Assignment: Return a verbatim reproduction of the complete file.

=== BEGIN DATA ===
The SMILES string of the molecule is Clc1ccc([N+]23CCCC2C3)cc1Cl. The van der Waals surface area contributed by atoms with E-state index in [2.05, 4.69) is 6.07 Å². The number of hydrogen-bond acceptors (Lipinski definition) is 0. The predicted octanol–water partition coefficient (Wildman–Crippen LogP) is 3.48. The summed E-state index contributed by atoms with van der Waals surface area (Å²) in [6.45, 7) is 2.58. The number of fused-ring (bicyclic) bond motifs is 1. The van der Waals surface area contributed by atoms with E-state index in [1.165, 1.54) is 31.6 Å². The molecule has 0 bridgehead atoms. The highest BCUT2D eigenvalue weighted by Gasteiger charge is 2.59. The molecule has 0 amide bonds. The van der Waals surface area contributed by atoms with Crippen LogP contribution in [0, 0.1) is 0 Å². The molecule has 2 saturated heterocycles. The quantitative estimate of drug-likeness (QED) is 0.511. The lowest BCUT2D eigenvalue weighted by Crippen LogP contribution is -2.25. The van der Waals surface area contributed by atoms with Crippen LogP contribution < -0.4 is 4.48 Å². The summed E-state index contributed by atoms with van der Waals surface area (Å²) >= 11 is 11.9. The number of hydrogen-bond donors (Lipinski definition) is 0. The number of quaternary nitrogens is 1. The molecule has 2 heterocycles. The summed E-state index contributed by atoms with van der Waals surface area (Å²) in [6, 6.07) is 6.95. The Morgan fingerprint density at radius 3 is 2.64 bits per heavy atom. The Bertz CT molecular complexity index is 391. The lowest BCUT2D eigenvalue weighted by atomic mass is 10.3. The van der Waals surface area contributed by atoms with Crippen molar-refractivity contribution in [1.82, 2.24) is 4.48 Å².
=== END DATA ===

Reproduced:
The SMILES string of the molecule is Clc1ccc([N+]23CCCC2C3)cc1Cl. The van der Waals surface area contributed by atoms with E-state index in [2.05, 4.69) is 6.07 Å². The number of hydrogen-bond acceptors (Lipinski definition) is 0. The predicted octanol–water partition coefficient (Wildman–Crippen LogP) is 3.48. The summed E-state index contributed by atoms with van der Waals surface area (Å²) in [6.45, 7) is 2.58. The number of fused-ring (bicyclic) bond motifs is 1. The van der Waals surface area contributed by atoms with E-state index in [1.165, 1.54) is 31.6 Å². The molecule has 0 bridgehead atoms. The highest BCUT2D eigenvalue weighted by Gasteiger charge is 2.59. The molecule has 0 amide bonds. The van der Waals surface area contributed by atoms with Crippen LogP contribution in [0, 0.1) is 0 Å². The molecule has 2 saturated heterocycles. The quantitative estimate of drug-likeness (QED) is 0.511. The lowest BCUT2D eigenvalue weighted by Crippen LogP contribution is -2.25. The van der Waals surface area contributed by atoms with Crippen LogP contribution < -0.4 is 4.48 Å². The summed E-state index contributed by atoms with van der Waals surface area (Å²) >= 11 is 11.9. The number of hydrogen-bond donors (Lipinski definition) is 0. The number of quaternary nitrogens is 1. The molecule has 2 heterocycles. The summed E-state index contributed by atoms with van der Waals surface area (Å²) in [6, 6.07) is 6.95. The Morgan fingerprint density at radius 3 is 2.64 bits per heavy atom. The Bertz CT molecular complexity index is 391. The lowest BCUT2D eigenvalue weighted by atomic mass is 10.3. The van der Waals surface area contributed by atoms with Crippen molar-refractivity contribution in [1.82, 2.24) is 4.48 Å².